Somewhere in the middle of my UB English Lit experience I was clobbered with that famous Wordsworthean spitball from The Tables Turned :
Sweet is the lore which Nature brings; Our meddling intellect Mis-shapes the beauteous forms of things:-- We murder to dissect.
And if it was ever worth the time I spent arguing WW's pro-nature, anti-overintellectualizing worldview I think it becomes quite valuable in today's Educational paradigm when we take a good hard look at the "reform' crowd who are determined to prove that pedagoguery is not an art but an exact science.
Consider this piece I tripped over while trying to make sense of twitter some 5 years after starting an account. It's written by Mark Naison, who. ironically was also posting honest to God sensible edu stuff on that idiotic Buffalo Teachers for Change site. I have it linked and selected a salient paragraph or two for your sampling :
... This is why it is frightening that business leaders have taken charge of education in the United States, because the only things they take seriously as motivation are material rewards and fear of losing one's job or business. They are convinced that schools in the U.S. can only be improved if a business-style reward-and-punishment system is given primacy. They love the idea of performance evaluation based on hard data (with student test scores being the equivalent of sales figures and/or profits), of merit increments for those who succeed, and the removal of those who fail.
Because they fail to understand how much of a teacher's job satisfaction comes from relationship building and watching students develop over a lifetime, however, they create systems of evaluation which totally eliminate such experiences because they cannot be reliably measured. The consequence, sad to say, is that measurement trumps real learning. The inevitable results are the massive demoralization of the teaching force (teacher morale is now at the lowest in recorded history), a narrowing of the curriculum to constant test preparation, and a "brain drain" of talented teachers from high-poverty schools to those located in more prosperous neighborhoods...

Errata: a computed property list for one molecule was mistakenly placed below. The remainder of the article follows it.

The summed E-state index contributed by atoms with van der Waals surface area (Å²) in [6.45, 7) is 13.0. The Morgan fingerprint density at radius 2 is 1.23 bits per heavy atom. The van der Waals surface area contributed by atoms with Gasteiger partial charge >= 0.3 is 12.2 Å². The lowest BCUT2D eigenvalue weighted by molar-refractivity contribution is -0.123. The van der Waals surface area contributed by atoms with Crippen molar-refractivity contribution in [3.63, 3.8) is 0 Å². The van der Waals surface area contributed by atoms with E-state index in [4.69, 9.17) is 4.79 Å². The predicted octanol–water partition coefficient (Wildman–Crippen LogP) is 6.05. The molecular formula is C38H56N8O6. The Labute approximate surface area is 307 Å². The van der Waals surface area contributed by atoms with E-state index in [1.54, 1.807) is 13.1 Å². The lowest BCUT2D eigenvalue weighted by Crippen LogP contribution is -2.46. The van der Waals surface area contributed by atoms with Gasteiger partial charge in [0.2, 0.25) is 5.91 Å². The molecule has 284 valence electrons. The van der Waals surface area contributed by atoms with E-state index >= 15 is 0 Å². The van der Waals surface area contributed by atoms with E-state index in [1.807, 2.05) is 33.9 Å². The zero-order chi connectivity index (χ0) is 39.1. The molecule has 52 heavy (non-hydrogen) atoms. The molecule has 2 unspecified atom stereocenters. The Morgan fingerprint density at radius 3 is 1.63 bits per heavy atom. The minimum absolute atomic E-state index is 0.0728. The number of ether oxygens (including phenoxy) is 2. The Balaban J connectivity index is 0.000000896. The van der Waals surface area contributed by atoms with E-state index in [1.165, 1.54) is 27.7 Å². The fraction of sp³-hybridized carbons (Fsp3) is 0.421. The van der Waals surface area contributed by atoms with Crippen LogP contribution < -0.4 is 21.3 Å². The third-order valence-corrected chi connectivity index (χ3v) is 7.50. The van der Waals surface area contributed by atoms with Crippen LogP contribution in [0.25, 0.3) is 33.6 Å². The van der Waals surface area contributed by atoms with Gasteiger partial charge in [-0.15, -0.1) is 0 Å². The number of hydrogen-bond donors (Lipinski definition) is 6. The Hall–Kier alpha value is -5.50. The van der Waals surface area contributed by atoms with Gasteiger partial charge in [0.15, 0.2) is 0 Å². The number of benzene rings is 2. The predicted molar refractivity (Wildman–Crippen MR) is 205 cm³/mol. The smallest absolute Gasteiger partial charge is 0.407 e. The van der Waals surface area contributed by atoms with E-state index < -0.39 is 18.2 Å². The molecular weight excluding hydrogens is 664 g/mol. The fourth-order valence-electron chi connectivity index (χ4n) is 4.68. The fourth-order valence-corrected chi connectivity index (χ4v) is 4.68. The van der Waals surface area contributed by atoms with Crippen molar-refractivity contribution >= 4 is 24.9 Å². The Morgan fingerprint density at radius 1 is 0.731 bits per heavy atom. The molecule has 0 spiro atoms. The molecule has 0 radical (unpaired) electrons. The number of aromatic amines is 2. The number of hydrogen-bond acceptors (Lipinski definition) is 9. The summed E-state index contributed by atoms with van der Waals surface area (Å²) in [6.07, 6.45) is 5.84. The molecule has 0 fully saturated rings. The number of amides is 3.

It reminds me of the time I heard Mr. Phil the Tee Vee Shrink explaining his view of the psychology. To hear him tell it everything could be reduced to a numeric solution and there would be a winner and a loser. Schmuck, I think is what I heard myself saying when he finished his homespun soul fixin spiel. I received a new student a while back who refused to speak with anyone, adult or kid and essentially sat and stared when not doing the independent tasks assigned. After 6 months of non communication and angst the kid connects with a new therapist and begins making small talk, bringing a lunch to eat in the therapist's office and engaging in inside class jokes by resetting a computer desktop to a topic the kids all find hilarious. Any teacher gets the huge strides here. But if this kid doesn't make the AYP it's all for naught and the teacher is a bum, the kid a throwaway. That's the kind of toxic bullshit these people want to inflict on us and our profession. They think they know better because their idea of success can be bought, paid for, driven, smoked, eaten, lined with marble or flown. And somehow these cretins have crept up to the gate with their numbers and rulers and are poised to ruin education with the same reckless abandon they showed in wrecking the financial markets, the real estate markets and the world economy in general. When they do who is going to bail them out ? I think we have a better solution and that's keeping them at bay until their results come in from all the places they have infiltrated. It's not good and they are not good. I am open to better ideas.